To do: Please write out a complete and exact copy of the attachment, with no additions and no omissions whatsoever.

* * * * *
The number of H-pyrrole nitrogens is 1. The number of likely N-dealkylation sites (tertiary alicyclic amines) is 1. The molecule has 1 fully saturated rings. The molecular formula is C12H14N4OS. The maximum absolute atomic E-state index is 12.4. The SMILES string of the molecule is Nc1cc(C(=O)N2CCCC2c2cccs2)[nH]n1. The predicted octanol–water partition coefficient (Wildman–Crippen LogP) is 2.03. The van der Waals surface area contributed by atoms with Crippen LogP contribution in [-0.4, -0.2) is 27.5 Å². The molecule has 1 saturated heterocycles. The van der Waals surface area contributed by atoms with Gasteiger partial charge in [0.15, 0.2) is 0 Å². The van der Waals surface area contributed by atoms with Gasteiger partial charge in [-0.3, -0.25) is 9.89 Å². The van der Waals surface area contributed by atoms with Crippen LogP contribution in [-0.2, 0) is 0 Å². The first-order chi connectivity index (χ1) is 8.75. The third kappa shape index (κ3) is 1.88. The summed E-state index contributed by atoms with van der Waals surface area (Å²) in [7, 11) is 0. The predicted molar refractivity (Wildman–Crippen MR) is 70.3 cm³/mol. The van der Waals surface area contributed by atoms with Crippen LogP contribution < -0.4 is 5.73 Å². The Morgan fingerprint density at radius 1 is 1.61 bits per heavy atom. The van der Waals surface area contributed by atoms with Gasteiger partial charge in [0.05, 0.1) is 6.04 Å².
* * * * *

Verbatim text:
The number of H-pyrrole nitrogens is 1. The number of likely N-dealkylation sites (tertiary alicyclic amines) is 1. The molecule has 1 fully saturated rings. The molecular formula is C12H14N4OS. The maximum absolute atomic E-state index is 12.4. The SMILES string of the molecule is Nc1cc(C(=O)N2CCCC2c2cccs2)[nH]n1. The predicted octanol–water partition coefficient (Wildman–Crippen LogP) is 2.03. The van der Waals surface area contributed by atoms with Crippen LogP contribution in [-0.4, -0.2) is 27.5 Å². The molecule has 1 saturated heterocycles. The van der Waals surface area contributed by atoms with Gasteiger partial charge in [0.15, 0.2) is 0 Å². The van der Waals surface area contributed by atoms with Gasteiger partial charge in [-0.3, -0.25) is 9.89 Å². The van der Waals surface area contributed by atoms with Crippen LogP contribution in [-0.2, 0) is 0 Å². The first-order chi connectivity index (χ1) is 8.75. The third kappa shape index (κ3) is 1.88. The summed E-state index contributed by atoms with van der Waals surface area (Å²) in [7, 11) is 0. The predicted molar refractivity (Wildman–Crippen MR) is 70.3 cm³/mol. The van der Waals surface area contributed by atoms with Crippen LogP contribution < -0.4 is 5.73 Å². The Morgan fingerprint density at radius 1 is 1.61 bits per heavy atom. The van der Waals surface area contributed by atoms with Gasteiger partial charge in [0.05, 0.1) is 6.04 Å².